Myth Busted: Oklahoma's Inability To Score In The Redzone

Brett Deering

The mindset toward Oklahoma is that it lacks the ability to score inside the redzone. This is a myth that is infecting the nation and needs a second look. CCM will attempt to prove or bust myths created in the wake of disappointment.

After the course of a season, I always find it interesting to go back and see what a team has accomplished. This season my target for the Oklahoma Sooners was watching the productivity when making trips inside the redzone.

At the end and even in the middle of last season, most of the concern for Oklahoma came by way of the lack of productivity from the offense in the redzone. Of course it all starts with a focus on the offensive line. With the bar being set high by guys such as Trent Williams, Phil Loadholt, and Jammal Brown, it is easy to forget that this is a cohesive unit. It is not dependent upon a single player but rather relies on the entire line to be solid. The statement that you are only as good as the weakest link would apply here.

However, the idea that an offensive line is weak in turn spawns the idea the stable of running backs will lack success as well. And finally, we end up here, thinking that the redzone offense could have and should have been more successful allowing the Sooners to come away with an extra win or two this season. Without that initial push, three attempts at the goal line will fail to cross into the end zone.

This leads me to our first myth or misconception (which I have heard ESPN, along with others, using): Oklahoma lacks success in the redzone. Let's dive into the numbers then shall we.

Name G Attempts Scores Score % TD TD % FG FG %
1 Clemson 13 59 56 94.92 43 72.88 13 22.03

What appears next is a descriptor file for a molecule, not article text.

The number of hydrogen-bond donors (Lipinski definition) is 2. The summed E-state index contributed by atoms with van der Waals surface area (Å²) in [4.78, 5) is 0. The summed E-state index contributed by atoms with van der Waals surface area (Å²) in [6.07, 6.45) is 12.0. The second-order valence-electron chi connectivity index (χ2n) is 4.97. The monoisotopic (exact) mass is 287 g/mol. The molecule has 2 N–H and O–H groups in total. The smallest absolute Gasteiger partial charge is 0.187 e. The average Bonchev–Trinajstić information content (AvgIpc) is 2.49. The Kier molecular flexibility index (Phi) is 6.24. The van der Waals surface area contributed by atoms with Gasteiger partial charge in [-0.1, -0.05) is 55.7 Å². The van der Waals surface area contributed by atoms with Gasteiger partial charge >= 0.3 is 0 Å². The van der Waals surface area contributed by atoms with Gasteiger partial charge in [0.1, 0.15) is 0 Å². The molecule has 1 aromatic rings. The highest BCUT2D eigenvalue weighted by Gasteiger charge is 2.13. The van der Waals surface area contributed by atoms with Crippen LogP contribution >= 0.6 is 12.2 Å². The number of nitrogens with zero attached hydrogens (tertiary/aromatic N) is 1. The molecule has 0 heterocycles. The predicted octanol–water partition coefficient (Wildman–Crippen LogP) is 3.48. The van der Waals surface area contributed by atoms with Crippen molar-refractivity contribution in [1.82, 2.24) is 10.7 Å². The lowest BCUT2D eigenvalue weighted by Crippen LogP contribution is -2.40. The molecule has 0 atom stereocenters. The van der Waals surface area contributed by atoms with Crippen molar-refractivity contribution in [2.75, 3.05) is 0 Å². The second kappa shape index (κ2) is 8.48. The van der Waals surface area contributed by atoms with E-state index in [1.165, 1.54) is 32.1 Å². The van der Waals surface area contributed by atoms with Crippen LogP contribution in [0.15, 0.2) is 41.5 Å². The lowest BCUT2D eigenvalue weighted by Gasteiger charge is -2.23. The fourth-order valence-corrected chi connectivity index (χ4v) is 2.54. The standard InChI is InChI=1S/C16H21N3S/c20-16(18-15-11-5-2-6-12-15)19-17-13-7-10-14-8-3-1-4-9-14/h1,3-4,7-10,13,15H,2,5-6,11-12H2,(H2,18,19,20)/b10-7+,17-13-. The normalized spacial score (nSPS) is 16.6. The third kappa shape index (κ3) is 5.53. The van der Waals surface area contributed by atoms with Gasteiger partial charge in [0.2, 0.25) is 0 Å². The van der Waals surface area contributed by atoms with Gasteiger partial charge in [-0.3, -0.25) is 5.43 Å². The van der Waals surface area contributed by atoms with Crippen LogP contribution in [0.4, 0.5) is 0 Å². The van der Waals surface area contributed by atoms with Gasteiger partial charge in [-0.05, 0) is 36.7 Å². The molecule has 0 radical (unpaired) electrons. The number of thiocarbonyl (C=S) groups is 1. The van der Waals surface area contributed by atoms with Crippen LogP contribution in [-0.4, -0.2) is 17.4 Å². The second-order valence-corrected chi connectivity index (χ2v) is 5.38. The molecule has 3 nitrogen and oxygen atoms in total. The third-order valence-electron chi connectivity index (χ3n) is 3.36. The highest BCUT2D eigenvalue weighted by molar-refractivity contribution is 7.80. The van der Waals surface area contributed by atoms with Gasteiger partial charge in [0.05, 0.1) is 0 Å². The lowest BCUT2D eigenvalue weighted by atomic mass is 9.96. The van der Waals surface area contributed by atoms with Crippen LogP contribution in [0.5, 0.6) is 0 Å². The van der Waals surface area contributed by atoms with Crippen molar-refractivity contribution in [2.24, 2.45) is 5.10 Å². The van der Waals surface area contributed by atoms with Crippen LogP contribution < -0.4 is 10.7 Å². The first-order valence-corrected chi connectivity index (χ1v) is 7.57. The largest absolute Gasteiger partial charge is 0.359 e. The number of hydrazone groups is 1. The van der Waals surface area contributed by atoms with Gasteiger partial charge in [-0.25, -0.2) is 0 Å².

2 Louisiana-Lafayette 13 57 54 94.74 43 75.44 11 19.30
3 Michigan 13 46 43 93.48 29 63.04 14 30.43
4 Oklahoma State 13 72 67 93.06 48 66.67 19 26.39
5 Louisville 13 57 53 92.98 37 64.91 16 28.07
6 East Carolina 13 54 50 92.59 39 72.22 11 20.37
7 Wake Forest 12 25 23 92.00 19 76.00 4 16.00
8 Florida State 14 71 65 91.55 50 70.42 15 21.13
9 Oregon State 13 58 53 91.38 41 70.69 12 20.69
10 Mississippi 13 45 41 91.11 30 66.67 11 24.44
11 Oklahoma 13 67 61 91.04 46 68.66 15 22.39
12 Oregon 13 73 66 90.41 59 80.82 7 9.59

Maybe it is a difference in what is being deemed as successful or not. To differentiate, what I find as a success in the redzone is coming away with a score, whether that be a field goal or a touchdown. Any trip inside the 20 yard line that does not yield points is considered to be a failure (given that 6 or more points are not needed to win or tie a game in the closing seconds).

Now that we have that out of the way and have also identified what a successful trip to the redzone consists of let's breakdown a few of the statistics.

Based on scoring percentage alone, the Sooners found themselves ranked No. 11 in the nation. Across the board, Oklahoma ranks inside the top 25 in all of these numbers shown above minus the FG%. This is not to be confused with the rate at which the ball travels through the uprights. No rather it is intended to break down the ratio of touchdowns to field goals on scoring drives the ended in the redzone.

Much of the mindset across the nation toward Oklahoma and the Big XII Conference was established after the 2008 season. Sam Bradford led OU to the most prolific offensive outing for any team in the country during his Heisman campaign. The redzone efficiency of that group was near other worldly as the Sooners landed converted 71 TDs and 7 FGs on 84 attempts for a 92.86% conversion rate. Since then, no Sooner team has hit this mark but 2012 sure did come close.

There are a multitude of reasons why Oklahoma saw a spike in redzone efficiency this season that include transfer Damien Williams strong performances to Blake Bell and the Belldozer. However, to say that the Sooners lacked success in the redzone is absolutely ludicrous.

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